As the heat wave continued so did my staggering through the fishing desert. It was my first trip to Linear fisheries and even with less than ideal conditions I was optimistically hopeful. I mean whenever you go fishing it's a 50/50 chance of catching, right? So why not risk it at a place that could make your dreams come true.

Linear proved to a real eye opener for me. It's depth, clarity and weed came as no shock as this is what you expect from gravel pits. But we had been there less than five minutes and walked past two pegs when we spyed two 20lb plus carp eagerly circling the margins, doing a little pre spawning dance.

The area we fancied already had what looked like a battalion worth of kit piled high in it by a couple of blokes who were in for the long hall. So a challenging walk round the lake produced a couple of likely looking swims.

As for the days fishing it stayed true to the current rhythm we all seem to be experiencing right now. But for me this trip was a learning curve beyond everything I have ever seen before.
My morning was spent peering over a reed bed whilst my rods fished silently away nearby and I was ready for a move. Luckily just after I had been to scope out potential new swims, two anglers who had just spent forty eight hours fishing a point swim moved off after taking only one fish between them. To me it seemed the right move. With a four foot margin dropping away to twelve feet to my right and a shallow bar emanating straight out of the centre of the swim I could make the best of both worlds.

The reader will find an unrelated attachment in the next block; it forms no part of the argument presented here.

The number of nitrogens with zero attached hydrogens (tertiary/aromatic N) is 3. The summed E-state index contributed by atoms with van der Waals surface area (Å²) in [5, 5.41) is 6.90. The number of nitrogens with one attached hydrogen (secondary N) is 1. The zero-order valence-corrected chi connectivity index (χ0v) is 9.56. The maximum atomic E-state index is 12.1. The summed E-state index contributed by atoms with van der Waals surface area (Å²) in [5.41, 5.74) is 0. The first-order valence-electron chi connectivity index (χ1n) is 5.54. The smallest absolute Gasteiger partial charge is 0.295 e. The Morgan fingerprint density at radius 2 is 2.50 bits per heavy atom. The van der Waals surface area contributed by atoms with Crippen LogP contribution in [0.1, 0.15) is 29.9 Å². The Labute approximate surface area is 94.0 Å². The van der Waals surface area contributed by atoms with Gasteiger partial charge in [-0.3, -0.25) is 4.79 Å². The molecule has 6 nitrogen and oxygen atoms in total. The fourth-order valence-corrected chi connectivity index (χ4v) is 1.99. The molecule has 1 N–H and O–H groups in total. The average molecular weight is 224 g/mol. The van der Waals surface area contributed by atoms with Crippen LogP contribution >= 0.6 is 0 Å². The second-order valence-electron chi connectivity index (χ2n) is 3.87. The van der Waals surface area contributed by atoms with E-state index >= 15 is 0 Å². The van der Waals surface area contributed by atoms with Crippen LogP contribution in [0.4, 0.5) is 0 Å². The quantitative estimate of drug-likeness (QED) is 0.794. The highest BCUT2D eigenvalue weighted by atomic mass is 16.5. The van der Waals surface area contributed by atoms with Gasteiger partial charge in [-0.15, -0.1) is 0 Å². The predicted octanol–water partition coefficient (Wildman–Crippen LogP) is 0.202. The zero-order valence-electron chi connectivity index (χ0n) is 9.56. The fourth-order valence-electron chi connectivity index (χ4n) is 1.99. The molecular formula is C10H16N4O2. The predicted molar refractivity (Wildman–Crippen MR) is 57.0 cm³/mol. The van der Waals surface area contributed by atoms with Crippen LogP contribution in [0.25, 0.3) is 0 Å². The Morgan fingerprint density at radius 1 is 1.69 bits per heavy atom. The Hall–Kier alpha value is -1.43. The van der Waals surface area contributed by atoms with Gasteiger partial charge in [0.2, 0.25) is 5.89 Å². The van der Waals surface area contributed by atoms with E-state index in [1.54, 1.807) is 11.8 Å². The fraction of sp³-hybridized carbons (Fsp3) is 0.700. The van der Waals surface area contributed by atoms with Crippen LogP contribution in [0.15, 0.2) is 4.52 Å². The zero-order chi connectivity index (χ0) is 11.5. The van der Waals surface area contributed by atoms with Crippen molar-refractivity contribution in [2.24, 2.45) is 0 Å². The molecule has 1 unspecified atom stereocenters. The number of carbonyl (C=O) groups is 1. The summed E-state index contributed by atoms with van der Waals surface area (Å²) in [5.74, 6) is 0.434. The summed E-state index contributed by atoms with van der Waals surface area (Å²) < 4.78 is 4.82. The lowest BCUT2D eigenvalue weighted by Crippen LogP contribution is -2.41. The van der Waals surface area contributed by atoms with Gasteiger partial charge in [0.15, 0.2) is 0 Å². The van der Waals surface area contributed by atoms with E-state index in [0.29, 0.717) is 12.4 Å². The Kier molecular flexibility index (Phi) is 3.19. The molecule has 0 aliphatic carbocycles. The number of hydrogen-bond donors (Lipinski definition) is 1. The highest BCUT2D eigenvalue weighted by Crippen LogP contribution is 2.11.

The first carp that passed me as I knelt on the edge forcing a bank stick into the sun baked mud stopped me in my tracks. It was only three feet away and had thirty pounds written all over it. With both rods out I stood against a bush right on the bank and gawped. This area seemed to be an intersection in the lake and the fish were on the move in a big way.

The best way to describe the scene before me is simply like this...

whoooa! 40lb

The whole afternoon I watched carp till my eyes were sore from wearing Polaroids. One specific spot of my swim became the focal point for my aching eyes; three rod lengths out was a clear patch in the weed where the gravel was polished by a thousand sucking mouths.

By now I had noticed a marked difference in the behaviour of the carp. Some were intent on following each other keen to spawn and they moved fast, oblivious to everything. The stocky's just charged round like a gang of teenage boys. Some of the mighty old fish drifted slowly inches under the surface without a care in the world. All except for the spawning fish had one thing in common - they would not so much as put a fin over that clean gravel. Even if it meant going out of their way to go round it they did. But one group stopped just as they broached the edge of the gravel. They had blatantly caught the scent of the four jaffas of mixed goodies I landed on it whilst the coast was clear. But they would not venture on.